|Type||Subsidiary of Activision Blizzard|
|Industry||Video game industry|
|Headquarters||Santa Monica, California, United States|
|Products||Crash Bandicoot series
Call of Duty series
Marvel Video Games
Spyro the Dragon series
Tony Hawk series
James Bond series
Guitar Hero series
|Revenue||US$2.9 billion (FY 2008)|
Activision is an American video game publisher, majority owned by French conglomerate Vivendi SA. Its current CEO is Eric Hirshberg. It was founded on October 1, 1979 and was the world's first independent developer and distributor of video games for gaming consoles. Its first products were cartridges for the Atari 2600 video console system published from July 1980 for the US market and from August 1981 for the international market (UK). Activision is now one of the largest third party video game publishers in the world and was also the top publisher for 2007 in the United States. On January 18, 2008, Activision announced they were the top US publisher in 2007, according to the NPD Group.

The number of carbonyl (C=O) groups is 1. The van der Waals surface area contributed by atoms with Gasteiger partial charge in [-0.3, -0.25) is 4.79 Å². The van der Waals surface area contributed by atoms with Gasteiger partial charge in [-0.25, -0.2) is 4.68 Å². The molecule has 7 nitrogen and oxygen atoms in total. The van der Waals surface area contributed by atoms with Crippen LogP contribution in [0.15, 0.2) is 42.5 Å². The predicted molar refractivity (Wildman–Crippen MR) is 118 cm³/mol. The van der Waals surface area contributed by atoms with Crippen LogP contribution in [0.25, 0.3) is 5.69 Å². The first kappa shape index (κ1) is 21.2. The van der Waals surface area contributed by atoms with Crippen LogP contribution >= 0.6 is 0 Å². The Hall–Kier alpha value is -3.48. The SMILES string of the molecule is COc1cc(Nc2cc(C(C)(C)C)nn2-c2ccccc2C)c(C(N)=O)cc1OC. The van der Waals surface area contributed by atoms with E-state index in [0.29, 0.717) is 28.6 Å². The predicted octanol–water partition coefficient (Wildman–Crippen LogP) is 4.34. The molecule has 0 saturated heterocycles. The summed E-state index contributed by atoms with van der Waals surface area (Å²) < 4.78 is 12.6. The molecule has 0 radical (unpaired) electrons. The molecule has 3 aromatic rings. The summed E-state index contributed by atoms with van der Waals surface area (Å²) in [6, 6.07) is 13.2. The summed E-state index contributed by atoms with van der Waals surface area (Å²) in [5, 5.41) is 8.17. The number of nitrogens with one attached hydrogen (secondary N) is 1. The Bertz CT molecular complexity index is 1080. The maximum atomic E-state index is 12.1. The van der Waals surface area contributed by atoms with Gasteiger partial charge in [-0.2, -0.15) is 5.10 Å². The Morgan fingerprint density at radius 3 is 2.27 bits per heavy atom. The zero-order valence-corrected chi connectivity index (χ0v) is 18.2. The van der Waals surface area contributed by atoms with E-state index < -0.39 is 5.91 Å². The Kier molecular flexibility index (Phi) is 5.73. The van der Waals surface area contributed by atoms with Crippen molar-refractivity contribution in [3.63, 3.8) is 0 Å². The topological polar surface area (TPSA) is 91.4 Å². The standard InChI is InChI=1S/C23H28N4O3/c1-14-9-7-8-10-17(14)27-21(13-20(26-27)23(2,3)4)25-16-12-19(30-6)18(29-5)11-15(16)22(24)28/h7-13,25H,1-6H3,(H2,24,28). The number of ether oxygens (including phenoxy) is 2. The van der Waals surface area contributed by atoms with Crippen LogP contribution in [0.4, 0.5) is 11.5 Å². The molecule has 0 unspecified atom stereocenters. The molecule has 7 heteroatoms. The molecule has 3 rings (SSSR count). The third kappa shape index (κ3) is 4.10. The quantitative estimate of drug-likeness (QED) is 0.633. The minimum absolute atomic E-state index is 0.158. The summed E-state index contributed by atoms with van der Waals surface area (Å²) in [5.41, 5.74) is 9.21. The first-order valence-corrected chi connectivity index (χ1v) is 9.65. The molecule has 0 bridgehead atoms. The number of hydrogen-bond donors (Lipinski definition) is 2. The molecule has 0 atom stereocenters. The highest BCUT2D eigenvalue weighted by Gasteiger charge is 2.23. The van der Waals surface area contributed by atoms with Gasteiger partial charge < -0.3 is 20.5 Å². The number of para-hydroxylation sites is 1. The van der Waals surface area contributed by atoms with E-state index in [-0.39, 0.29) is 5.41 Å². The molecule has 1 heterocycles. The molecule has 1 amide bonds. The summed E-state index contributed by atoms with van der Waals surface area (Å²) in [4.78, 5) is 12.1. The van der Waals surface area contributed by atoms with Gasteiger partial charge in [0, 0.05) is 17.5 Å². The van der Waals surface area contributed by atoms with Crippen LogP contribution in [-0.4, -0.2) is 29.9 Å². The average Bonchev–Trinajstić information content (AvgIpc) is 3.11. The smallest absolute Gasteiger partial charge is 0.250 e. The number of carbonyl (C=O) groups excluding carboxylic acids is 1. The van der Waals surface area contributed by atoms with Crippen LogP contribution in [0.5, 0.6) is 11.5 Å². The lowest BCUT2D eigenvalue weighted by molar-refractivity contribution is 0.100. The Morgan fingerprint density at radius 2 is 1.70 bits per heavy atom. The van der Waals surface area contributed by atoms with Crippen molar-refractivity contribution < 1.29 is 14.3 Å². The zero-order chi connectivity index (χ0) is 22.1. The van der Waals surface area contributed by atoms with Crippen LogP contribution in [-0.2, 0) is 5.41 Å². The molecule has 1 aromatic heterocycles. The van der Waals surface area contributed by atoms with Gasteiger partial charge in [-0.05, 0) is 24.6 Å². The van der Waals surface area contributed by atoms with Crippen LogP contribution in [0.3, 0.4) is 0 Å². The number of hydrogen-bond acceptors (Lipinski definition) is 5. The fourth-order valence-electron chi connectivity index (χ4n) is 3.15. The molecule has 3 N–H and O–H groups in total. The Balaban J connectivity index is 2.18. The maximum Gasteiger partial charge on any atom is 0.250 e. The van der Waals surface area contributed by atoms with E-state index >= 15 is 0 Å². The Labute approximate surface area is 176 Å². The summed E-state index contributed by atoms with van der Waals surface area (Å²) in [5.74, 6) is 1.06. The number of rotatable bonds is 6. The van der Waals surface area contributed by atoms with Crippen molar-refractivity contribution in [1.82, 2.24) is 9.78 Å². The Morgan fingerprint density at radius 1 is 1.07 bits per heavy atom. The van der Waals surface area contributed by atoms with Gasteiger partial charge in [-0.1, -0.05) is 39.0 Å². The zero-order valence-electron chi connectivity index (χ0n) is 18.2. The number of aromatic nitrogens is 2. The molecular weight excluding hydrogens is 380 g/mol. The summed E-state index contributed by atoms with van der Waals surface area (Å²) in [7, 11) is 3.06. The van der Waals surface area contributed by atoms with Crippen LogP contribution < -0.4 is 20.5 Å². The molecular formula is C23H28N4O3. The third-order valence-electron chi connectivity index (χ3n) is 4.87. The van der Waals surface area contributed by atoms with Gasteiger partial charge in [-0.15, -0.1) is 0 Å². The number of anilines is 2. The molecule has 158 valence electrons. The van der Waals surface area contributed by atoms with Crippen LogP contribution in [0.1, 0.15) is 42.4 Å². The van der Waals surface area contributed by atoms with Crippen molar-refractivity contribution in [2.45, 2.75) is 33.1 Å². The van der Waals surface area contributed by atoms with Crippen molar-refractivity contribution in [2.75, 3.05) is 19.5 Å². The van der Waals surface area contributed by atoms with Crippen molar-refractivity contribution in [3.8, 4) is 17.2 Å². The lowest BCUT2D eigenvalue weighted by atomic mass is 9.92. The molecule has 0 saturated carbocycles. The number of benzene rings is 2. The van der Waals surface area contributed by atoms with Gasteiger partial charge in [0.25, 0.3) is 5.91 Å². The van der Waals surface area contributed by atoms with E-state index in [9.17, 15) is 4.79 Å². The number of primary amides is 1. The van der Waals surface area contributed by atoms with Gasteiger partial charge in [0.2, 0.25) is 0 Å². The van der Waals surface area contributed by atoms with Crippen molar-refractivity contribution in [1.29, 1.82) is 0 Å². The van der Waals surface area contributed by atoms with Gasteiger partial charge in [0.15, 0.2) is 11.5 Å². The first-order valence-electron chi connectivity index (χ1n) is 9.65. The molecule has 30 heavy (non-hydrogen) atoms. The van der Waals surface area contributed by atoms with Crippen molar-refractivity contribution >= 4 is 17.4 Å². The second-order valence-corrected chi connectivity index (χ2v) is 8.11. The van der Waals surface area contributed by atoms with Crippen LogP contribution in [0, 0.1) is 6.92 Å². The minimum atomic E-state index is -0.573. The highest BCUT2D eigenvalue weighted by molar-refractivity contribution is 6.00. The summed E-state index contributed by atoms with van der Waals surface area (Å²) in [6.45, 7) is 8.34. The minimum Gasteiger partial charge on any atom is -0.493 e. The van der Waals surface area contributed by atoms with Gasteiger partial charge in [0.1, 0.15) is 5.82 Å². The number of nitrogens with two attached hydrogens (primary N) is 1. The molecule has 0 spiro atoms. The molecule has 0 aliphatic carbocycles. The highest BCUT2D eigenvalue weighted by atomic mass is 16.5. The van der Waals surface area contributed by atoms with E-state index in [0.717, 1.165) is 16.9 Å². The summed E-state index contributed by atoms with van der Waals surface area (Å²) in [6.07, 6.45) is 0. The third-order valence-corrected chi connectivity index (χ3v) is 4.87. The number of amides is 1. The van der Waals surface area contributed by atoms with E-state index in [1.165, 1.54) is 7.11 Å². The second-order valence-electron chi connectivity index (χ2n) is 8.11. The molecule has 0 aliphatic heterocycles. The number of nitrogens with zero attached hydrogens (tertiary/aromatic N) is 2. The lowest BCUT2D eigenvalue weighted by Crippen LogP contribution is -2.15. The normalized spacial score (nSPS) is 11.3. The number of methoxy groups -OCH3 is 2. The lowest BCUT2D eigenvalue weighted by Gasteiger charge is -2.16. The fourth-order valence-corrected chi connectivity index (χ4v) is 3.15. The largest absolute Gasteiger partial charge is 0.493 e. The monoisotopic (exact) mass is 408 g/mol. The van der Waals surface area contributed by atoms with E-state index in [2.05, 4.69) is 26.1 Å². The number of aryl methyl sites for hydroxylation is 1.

On December 2, 2007, it was announced that Activision would be acquired by Vivendi, with Vivendi contributing its gaming division plus cash, in exchange for a majority stake in the new group. The merger between Activision and Vivendi Games took place on July 9, 2008, with the newly formed company known as Activision Blizzard. Activision will still exist as a subsidiary owned by Activision Blizzard, and it will still develop and publish games such as Call of Duty, along with some of Vivendi's owned IPs, such as the Crash Bandicoot, Spyro the Dragon and Prototype series.[clarification needed] As of June 15, 2010, Activision and Microsoft, specifically the Interactive Entertainment division, have an exclusive multiyear agreement; Don Mattrick announced this on June 14, 2010 during Microsoft's 2010 Electronic Entertainment Expo conference. On February 9, 2011, Activision announced that it was cancelling the Guitar Hero franchise, and would no longer be developing or publishing future titles for the series and eventually clarified that the series was merely taking a break.